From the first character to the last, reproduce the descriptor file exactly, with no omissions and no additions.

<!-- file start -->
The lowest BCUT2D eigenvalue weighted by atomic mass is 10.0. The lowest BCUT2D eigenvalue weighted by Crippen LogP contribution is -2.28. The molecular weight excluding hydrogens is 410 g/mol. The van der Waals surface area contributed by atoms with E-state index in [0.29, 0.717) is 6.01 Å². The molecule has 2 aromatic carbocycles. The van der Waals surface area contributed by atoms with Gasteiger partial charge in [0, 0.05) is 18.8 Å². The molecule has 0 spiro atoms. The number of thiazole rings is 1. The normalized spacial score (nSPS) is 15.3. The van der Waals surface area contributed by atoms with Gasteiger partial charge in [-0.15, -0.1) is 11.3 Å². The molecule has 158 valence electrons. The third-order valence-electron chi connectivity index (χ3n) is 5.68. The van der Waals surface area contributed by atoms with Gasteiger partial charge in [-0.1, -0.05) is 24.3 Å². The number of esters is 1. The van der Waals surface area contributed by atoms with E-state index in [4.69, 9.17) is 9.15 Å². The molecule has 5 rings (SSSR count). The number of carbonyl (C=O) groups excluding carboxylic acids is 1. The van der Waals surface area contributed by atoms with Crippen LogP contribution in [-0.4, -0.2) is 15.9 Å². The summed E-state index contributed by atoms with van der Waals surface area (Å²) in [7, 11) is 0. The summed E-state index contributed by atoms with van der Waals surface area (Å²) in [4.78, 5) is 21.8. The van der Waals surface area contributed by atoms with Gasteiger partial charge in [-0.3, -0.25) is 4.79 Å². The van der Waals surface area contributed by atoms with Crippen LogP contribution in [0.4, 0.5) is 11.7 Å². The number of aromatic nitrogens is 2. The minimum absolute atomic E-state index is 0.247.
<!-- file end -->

The lowest BCUT2D eigenvalue weighted by atomic mass is 10.0. The lowest BCUT2D eigenvalue weighted by Crippen LogP contribution is -2.28. The molecular weight excluding hydrogens is 410 g/mol. The van der Waals surface area contributed by atoms with E-state index in [0.29, 0.717) is 6.01 Å². The molecule has 2 aromatic carbocycles. The van der Waals surface area contributed by atoms with Gasteiger partial charge in [0, 0.05) is 18.8 Å². The molecule has 0 spiro atoms. The number of thiazole rings is 1. The normalized spacial score (nSPS) is 15.3. The van der Waals surface area contributed by atoms with Gasteiger partial charge in [-0.15, -0.1) is 11.3 Å². The molecule has 158 valence electrons. The third-order valence-electron chi connectivity index (χ3n) is 5.68. The van der Waals surface area contributed by atoms with Gasteiger partial charge in [-0.1, -0.05) is 24.3 Å². The number of esters is 1. The van der Waals surface area contributed by atoms with E-state index in [4.69, 9.17) is 9.15 Å². The molecule has 5 rings (SSSR count). The number of carbonyl (C=O) groups excluding carboxylic acids is 1. The van der Waals surface area contributed by atoms with Crippen LogP contribution in [-0.4, -0.2) is 15.9 Å². The summed E-state index contributed by atoms with van der Waals surface area (Å²) in [7, 11) is 0. The summed E-state index contributed by atoms with van der Waals surface area (Å²) in [4.78, 5) is 21.8. The van der Waals surface area contributed by atoms with Gasteiger partial charge in [-0.3, -0.25) is 4.79 Å². The van der Waals surface area contributed by atoms with Crippen LogP contribution in [0.4, 0.5) is 11.7 Å². The number of aromatic nitrogens is 2. The minimum absolute atomic E-state index is 0.247.